With the world continuing to move into a more technologically driven future, the threat against virtual security is becoming much more prevalent. In the medical field, changes are being made to move patient records into electronic data bases and that means that they will become susceptible to hackers. As a result of this many insurance companies are beginning to offer protection for physicians and their patients, known as data breach protection.
When a data breach incident occurs, physicians are required by law to report the happening to a PR agency, the Department of Health and Human Services, and the local media. Should they fail to do so, they could face penalty fees as high as $1 million.
The data breach protection is meant to cover the cost of notifying appropriate agencies as well as offer assistance to patients whose information has been compromised. The money can also be used to repair the hospitals reputation through PR efforts. An average policy, covering five physicians costs $5,000 a year.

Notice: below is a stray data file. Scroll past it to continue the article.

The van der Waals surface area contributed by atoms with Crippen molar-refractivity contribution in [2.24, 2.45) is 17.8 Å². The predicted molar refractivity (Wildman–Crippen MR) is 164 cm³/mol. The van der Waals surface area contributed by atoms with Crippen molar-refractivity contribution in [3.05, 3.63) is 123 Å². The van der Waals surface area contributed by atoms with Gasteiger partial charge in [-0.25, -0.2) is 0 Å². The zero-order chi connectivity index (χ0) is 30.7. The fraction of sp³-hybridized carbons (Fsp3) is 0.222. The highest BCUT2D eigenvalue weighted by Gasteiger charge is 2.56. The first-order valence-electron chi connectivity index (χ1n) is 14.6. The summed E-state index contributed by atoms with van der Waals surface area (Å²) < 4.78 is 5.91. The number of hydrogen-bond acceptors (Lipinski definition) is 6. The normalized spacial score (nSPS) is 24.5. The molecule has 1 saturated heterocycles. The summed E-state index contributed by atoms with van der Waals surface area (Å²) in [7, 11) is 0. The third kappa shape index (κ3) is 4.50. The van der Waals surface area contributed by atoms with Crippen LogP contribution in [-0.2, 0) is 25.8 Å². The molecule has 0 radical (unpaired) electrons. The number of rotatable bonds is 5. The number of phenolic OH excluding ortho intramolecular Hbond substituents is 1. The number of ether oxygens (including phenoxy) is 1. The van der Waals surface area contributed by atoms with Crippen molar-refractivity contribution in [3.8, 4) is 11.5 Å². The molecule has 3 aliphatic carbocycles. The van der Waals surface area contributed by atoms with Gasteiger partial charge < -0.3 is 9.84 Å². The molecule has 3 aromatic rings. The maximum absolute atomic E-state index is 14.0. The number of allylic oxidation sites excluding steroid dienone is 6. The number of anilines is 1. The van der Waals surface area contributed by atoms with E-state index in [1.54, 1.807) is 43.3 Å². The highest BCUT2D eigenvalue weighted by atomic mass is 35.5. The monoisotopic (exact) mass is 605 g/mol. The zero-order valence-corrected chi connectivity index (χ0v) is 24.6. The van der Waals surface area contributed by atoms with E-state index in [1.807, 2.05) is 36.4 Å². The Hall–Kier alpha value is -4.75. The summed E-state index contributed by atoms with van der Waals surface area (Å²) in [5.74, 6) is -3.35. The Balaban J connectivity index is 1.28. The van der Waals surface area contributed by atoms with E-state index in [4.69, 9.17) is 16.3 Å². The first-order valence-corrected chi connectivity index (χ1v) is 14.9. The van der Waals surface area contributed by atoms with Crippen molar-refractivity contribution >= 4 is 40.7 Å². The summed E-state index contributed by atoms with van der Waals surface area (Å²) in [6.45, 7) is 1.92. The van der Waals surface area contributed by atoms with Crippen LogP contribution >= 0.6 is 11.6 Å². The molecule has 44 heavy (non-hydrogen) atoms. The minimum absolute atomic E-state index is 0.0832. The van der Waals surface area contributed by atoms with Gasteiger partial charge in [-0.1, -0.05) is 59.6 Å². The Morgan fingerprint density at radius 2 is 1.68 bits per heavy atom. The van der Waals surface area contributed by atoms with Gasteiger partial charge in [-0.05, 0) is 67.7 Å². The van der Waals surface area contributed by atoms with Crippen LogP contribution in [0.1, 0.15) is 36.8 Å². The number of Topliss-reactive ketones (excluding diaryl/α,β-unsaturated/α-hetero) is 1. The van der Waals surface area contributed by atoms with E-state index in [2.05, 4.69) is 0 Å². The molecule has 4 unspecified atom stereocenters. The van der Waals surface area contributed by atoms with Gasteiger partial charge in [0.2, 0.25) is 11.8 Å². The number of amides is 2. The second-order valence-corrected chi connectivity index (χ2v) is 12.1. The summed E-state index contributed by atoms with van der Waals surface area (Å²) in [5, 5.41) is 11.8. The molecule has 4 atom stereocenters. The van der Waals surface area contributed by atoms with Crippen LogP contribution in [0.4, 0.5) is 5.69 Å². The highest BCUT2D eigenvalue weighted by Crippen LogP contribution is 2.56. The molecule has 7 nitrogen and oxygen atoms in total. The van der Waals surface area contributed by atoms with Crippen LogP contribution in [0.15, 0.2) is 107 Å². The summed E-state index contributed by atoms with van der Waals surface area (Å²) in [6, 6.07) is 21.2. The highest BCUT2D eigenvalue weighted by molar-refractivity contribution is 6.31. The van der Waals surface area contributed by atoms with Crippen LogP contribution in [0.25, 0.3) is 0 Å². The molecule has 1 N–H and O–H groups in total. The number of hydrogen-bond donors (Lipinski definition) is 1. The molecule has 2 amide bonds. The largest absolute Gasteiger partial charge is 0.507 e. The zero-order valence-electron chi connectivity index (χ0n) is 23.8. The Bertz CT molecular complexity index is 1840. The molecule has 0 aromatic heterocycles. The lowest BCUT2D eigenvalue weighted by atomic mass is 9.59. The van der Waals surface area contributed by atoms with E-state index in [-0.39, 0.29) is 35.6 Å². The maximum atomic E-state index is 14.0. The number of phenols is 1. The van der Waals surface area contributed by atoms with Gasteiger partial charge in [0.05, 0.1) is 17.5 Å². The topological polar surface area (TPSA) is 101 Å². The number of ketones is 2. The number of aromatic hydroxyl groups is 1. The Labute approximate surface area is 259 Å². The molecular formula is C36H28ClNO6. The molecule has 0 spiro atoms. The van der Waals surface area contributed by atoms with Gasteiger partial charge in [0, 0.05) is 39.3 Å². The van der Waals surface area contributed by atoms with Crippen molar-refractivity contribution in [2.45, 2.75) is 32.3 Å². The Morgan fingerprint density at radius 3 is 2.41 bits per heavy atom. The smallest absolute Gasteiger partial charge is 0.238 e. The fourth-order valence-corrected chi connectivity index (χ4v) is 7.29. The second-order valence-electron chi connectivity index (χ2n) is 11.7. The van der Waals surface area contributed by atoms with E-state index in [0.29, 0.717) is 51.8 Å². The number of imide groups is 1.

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A survey conducted in December, 2010, found that, of the practices that had yet to implement electronic records, 30% used no anti-virus software at all. 34% had absolutely no network firewall established and 28% operated with unencrypted networks.
Though data breach is a significant concern, Robert Tennant, senior policy advisor for the Medical Group management Association, says that he would advise against purchasing the coverage if the money could be better spent in securing networks and in data protection programs.